Impact of China’s One-child Policy on Women

China’s one-child policy is the biggest social engineering project in human history that places women’s reproductive autonomy at its heart. Aimed at curbing population growth, the policy pierces through the fabric of family traditions and gender relations. While correlation between the policy and economic development has been well-studied, this article attempts to explore the more humane aspect of the policy, that is, its impact on women. The one-child policy was implemented in 1979 when China was at the threshold of economic reforms and changed to two-child policy in 2016 and more recently, to three-child policy in 2021. The fact that the party-state apparatus still has to keep modifying its birth control policies indicates that the first one may have yielded unexpected results for which they were not prepared. 

Skewed Sex Ratio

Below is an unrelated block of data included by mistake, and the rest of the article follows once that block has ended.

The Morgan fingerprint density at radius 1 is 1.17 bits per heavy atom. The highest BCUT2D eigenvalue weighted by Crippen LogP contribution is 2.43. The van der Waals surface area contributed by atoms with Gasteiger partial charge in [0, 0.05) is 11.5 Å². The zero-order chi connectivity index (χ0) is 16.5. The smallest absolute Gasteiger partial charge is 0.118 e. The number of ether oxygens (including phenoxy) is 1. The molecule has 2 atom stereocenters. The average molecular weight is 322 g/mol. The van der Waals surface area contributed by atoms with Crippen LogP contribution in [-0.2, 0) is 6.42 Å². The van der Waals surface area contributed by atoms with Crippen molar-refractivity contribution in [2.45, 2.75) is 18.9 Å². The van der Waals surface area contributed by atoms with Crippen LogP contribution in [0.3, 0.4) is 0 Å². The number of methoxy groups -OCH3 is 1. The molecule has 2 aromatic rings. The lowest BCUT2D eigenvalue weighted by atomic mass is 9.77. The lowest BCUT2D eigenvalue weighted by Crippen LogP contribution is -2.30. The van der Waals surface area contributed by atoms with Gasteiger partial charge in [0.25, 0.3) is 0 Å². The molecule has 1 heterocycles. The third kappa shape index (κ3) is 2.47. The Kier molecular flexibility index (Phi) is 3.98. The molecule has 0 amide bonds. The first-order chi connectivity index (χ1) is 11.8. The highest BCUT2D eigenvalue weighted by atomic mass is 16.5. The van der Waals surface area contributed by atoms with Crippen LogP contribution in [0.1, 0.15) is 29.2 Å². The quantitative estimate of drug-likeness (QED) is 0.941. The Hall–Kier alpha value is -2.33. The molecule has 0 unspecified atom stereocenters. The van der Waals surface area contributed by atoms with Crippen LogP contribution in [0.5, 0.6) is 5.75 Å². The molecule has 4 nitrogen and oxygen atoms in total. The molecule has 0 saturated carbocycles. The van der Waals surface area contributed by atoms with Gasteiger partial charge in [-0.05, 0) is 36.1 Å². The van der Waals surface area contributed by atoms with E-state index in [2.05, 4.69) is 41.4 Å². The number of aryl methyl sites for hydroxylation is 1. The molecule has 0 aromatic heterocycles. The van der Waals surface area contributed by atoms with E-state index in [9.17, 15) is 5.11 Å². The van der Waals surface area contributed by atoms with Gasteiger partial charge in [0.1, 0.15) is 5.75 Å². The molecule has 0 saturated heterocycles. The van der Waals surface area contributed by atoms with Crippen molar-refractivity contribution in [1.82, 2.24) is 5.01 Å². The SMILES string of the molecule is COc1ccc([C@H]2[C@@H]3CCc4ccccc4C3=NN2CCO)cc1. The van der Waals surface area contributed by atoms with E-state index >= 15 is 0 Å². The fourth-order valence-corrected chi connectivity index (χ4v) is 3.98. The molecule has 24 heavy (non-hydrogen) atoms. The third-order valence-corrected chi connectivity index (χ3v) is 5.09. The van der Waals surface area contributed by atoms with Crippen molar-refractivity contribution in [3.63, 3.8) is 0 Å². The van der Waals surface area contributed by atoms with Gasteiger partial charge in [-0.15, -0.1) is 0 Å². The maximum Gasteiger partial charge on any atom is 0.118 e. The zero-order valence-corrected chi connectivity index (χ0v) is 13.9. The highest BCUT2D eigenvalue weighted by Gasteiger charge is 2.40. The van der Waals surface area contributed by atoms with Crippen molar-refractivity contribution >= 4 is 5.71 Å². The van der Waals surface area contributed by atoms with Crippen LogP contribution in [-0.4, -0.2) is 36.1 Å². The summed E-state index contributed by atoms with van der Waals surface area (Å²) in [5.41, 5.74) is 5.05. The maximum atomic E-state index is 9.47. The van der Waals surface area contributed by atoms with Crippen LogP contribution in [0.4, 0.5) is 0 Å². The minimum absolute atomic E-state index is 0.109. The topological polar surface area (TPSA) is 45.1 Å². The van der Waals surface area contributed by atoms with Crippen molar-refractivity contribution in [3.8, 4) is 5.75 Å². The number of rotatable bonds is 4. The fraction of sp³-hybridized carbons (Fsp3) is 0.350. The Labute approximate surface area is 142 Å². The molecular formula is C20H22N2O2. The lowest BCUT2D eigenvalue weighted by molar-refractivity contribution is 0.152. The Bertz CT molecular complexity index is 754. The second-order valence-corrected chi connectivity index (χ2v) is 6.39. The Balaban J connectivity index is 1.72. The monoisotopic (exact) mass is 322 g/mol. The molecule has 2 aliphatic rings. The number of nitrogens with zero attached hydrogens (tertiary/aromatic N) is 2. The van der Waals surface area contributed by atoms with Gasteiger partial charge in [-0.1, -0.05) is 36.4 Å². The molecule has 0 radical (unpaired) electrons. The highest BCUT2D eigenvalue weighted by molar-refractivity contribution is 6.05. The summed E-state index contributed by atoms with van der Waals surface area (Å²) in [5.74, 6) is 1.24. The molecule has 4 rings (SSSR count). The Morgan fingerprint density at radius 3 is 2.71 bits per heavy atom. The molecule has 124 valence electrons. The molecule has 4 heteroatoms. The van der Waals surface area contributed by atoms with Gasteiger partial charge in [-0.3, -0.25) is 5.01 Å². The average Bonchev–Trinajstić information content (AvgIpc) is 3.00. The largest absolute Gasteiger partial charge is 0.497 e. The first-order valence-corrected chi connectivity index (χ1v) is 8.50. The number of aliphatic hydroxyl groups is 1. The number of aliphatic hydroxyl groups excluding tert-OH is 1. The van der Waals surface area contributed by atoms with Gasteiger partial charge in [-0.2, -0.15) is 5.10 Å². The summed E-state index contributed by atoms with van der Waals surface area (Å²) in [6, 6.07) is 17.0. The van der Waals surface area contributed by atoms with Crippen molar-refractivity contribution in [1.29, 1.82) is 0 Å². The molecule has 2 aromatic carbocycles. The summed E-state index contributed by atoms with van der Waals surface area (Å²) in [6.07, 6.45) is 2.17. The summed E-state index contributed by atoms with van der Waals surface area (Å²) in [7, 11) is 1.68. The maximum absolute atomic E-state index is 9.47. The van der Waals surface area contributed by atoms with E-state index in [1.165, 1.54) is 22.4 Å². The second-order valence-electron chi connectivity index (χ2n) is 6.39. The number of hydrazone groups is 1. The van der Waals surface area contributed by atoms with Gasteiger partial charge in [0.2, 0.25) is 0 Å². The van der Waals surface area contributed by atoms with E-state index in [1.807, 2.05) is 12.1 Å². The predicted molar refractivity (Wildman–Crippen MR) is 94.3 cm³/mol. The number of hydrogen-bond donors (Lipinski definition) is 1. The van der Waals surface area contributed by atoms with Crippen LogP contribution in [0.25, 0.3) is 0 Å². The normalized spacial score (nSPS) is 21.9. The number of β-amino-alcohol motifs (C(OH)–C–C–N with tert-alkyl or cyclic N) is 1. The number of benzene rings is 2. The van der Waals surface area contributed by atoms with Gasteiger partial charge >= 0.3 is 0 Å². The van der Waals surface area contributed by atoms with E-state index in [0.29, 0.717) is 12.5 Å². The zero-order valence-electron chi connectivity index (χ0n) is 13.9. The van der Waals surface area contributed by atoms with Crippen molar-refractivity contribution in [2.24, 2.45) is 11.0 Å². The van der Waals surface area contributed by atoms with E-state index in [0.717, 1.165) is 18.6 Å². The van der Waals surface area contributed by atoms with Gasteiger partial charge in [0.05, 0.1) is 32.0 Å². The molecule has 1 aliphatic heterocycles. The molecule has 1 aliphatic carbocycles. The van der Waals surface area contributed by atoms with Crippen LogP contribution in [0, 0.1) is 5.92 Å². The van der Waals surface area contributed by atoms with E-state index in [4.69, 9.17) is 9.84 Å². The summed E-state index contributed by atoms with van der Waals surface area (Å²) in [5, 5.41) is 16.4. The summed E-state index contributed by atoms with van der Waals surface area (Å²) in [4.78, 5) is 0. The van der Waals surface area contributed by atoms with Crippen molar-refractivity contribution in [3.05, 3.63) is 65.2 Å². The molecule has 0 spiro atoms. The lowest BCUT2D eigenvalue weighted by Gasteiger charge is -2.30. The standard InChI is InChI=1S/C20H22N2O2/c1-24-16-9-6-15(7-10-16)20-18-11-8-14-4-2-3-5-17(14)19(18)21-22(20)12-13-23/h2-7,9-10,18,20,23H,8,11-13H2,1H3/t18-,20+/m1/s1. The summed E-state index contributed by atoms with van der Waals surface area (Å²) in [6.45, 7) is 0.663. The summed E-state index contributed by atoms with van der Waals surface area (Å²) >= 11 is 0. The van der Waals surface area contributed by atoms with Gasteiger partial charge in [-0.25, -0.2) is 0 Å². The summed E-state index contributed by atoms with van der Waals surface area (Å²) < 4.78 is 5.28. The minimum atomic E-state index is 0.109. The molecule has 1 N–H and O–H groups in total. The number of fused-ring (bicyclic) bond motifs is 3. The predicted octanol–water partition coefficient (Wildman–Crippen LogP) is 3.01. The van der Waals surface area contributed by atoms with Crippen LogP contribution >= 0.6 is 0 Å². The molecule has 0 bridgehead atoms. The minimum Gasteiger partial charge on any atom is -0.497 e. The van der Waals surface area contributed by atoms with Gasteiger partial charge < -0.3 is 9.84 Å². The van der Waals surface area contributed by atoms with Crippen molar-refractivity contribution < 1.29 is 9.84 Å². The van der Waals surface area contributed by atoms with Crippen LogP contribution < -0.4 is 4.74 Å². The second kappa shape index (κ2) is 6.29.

One of the most damning implications of the one-child policy has been the skewed sex ratio which in turn led to a host of other negative consequences. A skewed sex ratio had long existed in China due to practices of female infanticide and abandonment over son-child preference among parents. However, the ratio had started to drop from the 1930s onwards but started to rise again from 1980s when the policy was implemented. Debate around the rising sex ratio was initially censored inside China due to its political sensitivity and began only after public outcry outside the country when China made fresh demographic data available in the 1980s. While most scholars attributed the rise to the one-child policy, based on empirical evidence, some bizarre explanations included a famous study by a PhD scholar from Harvard who attributed it to the Hepatitis B virus. Other factors blamed were the practice of female infanticide in the early years, concealment in reporting of births, abandonment of girl child at birth and sex-selective abortion. (Cai and Feng, 2021) These stem from the son-preference in Chinese culture where sayings such as “sons will secure one’s old age” and “sons will continue the ancestral line” are deeply rooted in the minds of parents. Because of the patriarchal system of Chinese society, females had no rights to inheritance as only the sons could carry the patrilineage forward and were expected to take care of the parents in their old age. There has, however, been a change in societal attitudes post market reform development as girls are being expected to fulfill filial expectations.